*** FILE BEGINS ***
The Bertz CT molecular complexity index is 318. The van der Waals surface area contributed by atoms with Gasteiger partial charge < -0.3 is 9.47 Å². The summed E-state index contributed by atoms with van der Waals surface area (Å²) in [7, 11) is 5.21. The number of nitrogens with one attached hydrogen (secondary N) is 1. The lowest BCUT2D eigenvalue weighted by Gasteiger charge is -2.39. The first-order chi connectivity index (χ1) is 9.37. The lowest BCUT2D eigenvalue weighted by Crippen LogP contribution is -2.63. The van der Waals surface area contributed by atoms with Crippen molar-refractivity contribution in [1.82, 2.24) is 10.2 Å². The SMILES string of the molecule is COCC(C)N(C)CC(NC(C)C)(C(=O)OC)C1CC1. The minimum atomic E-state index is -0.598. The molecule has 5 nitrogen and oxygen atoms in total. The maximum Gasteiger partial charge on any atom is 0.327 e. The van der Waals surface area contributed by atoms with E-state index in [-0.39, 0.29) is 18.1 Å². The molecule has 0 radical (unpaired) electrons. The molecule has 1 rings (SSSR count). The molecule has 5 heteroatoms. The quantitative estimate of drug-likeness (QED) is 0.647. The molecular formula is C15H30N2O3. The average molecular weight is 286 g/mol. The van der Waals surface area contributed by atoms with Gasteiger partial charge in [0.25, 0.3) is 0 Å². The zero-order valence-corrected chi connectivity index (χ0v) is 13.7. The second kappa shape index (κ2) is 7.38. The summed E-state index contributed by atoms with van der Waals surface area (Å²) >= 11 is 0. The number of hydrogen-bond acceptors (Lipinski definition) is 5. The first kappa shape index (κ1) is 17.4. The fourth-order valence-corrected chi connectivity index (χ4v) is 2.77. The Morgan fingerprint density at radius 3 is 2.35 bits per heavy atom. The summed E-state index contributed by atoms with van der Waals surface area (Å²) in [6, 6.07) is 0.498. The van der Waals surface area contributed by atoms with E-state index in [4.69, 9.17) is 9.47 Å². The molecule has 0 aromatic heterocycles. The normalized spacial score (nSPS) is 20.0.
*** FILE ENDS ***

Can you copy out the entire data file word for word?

The Bertz CT molecular complexity index is 318. The van der Waals surface area contributed by atoms with Gasteiger partial charge < -0.3 is 9.47 Å². The summed E-state index contributed by atoms with van der Waals surface area (Å²) in [7, 11) is 5.21. The number of nitrogens with one attached hydrogen (secondary N) is 1. The lowest BCUT2D eigenvalue weighted by Gasteiger charge is -2.39. The first-order chi connectivity index (χ1) is 9.37. The lowest BCUT2D eigenvalue weighted by Crippen LogP contribution is -2.63. The van der Waals surface area contributed by atoms with Crippen molar-refractivity contribution in [1.82, 2.24) is 10.2 Å². The SMILES string of the molecule is COCC(C)N(C)CC(NC(C)C)(C(=O)OC)C1CC1. The minimum atomic E-state index is -0.598. The molecule has 5 nitrogen and oxygen atoms in total. The maximum Gasteiger partial charge on any atom is 0.327 e. The van der Waals surface area contributed by atoms with E-state index in [-0.39, 0.29) is 18.1 Å². The molecule has 0 radical (unpaired) electrons. The molecule has 1 rings (SSSR count). The molecule has 5 heteroatoms. The quantitative estimate of drug-likeness (QED) is 0.647. The molecular formula is C15H30N2O3. The average molecular weight is 286 g/mol. The van der Waals surface area contributed by atoms with Gasteiger partial charge in [0.25, 0.3) is 0 Å². The zero-order valence-corrected chi connectivity index (χ0v) is 13.7. The second kappa shape index (κ2) is 7.38. The summed E-state index contributed by atoms with van der Waals surface area (Å²) >= 11 is 0. The number of hydrogen-bond acceptors (Lipinski definition) is 5. The first kappa shape index (κ1) is 17.4. The fourth-order valence-corrected chi connectivity index (χ4v) is 2.77. The Morgan fingerprint density at radius 3 is 2.35 bits per heavy atom. The summed E-state index contributed by atoms with van der Waals surface area (Å²) in [6, 6.07) is 0.498. The van der Waals surface area contributed by atoms with E-state index in [4.69, 9.17) is 9.47 Å². The molecule has 0 aromatic heterocycles. The normalized spacial score (nSPS) is 20.0.